In economics, the revisions add Milton Friedman and Friedrich von Hayek, two champions of free-market economic theory, among the usual list of economists to be studied, like Adam Smith, Karl Marx and John Maynard Keynes. They also replaced the word “capitalism” throughout their texts with the “free-enterprise system.”

“Let’s face it, capitalism does have a negative connotation,” said one conservative member, Teri Leo. “You know, ‘capitalist pig!’ ”

In reporting on this development, the outstanding Harper’s Magazine linked to a collection of items about Texas that had appeared on their monthly Index, a roundup of startling factoids—always backed up by a citation. Here’s a few that should give you an idea of the kind of swamp from which these toxic weeds sprang:

  1. Number of Texas high schools that offered Bible courses as electives last year: 25
  2. Number of these courses that broke the law by being primarily devotional and sectarian, according to a September study: 22
  3. Amount appropriated by the governor of Texas in June to set up border-watching webcams: $5,000,000
  4. Number of U.S. counties where more than a fifth of “residents” are prison inmates that are in Texas: 10
  5. Rank of Texas among states in which the largest percentage of citizens lack health insurance : 1

All this brings me back to the time I spent in Texas in the early 70s as a Trotskyist on assignment. I reported on the confrontation between the party and the KKK here. I think that it would be worth it to give you a flavor of daily life in Houston that was less dramatic than that but related to it nevertheless. These are some random reminiscences about what it was like to live in Houston in 1973 and 1974.

Since this was before the SWP launched its “turn toward industry”, I still could work as a programmer without having people look dagger eyes at me. So within a month after arriving I had a job at Texas Commerce Bank (TCB) reporting to Billy Penrod, a 50ish Gary Cooper look-alike who had been a football player at Texas A&M until a knee injury forced him off the team. Billy once told me that he came from Gonzalez, Texas, a town he described openly as a “Sundown” town although he didn’t use that word. He put it this way: “Louis, if you were a nigger and found yourself in Gonzalez, you’d better not be seen on the street after dark.” Here’s how the preface to James Loewen’s recent book “Sundown Towns: A Hidden Dimension of American Racism” put it:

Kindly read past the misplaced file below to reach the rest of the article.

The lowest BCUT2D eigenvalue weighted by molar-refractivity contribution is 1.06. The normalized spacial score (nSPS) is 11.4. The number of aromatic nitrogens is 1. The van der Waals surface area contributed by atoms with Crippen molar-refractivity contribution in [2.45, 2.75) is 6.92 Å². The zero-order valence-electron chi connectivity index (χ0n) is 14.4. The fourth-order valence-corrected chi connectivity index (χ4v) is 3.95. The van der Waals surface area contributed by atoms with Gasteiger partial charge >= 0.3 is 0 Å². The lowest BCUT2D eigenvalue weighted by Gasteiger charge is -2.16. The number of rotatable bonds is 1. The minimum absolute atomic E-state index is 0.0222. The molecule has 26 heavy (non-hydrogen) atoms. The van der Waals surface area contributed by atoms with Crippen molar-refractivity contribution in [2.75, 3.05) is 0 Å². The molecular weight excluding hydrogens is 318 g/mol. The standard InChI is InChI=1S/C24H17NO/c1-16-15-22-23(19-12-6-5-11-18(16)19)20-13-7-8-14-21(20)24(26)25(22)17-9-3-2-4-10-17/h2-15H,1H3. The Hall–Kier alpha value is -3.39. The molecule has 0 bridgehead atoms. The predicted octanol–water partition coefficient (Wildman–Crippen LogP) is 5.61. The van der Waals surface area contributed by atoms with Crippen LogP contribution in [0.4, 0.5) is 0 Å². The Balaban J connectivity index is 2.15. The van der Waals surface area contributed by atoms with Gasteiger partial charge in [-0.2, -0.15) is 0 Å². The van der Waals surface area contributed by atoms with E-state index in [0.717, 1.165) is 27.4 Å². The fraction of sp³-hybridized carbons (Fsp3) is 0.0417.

Anna is a town of about 7,000 people, including adjoining Jonesboro. The twin towns lie about 35 miles north of Cairo, in southern Illinois. In 1909, in the aftermath of a horrific nearby “spectacle lynching,” Anna and Jonesboro expelled their African Americans. Both cities have been all-white ever since. Nearly a century later, “Anna” is still considered by its residents and by citizens of nearby towns to mean “Ain’t No Niggers Allowed,” the acronym the convenience store clerk confirmed in 2001.

Unlike my native New York City, Houston took its jaywalking laws seriously. I was warned by comrades not to ever try to cross the street when the light was red. I got an idea of what frightened them one morning as I approached the front door of TCB and heard the traffic cop telling some guy in a business suit who had gotten on his wrong side: “Mr., I got a bullet in this here gun with your name on it so you better not give me no lip.”

My first year or so at TCB involved a fair amount of hazing until people got used to me. I might have been a Yankee and a red but I knew well enough to keep my politics to myself. I worried especially about the guy who sat in a cubicle opposite mine who used to read the bible everyday at lunch. I now understood why people had coined the term “Bible Belt”.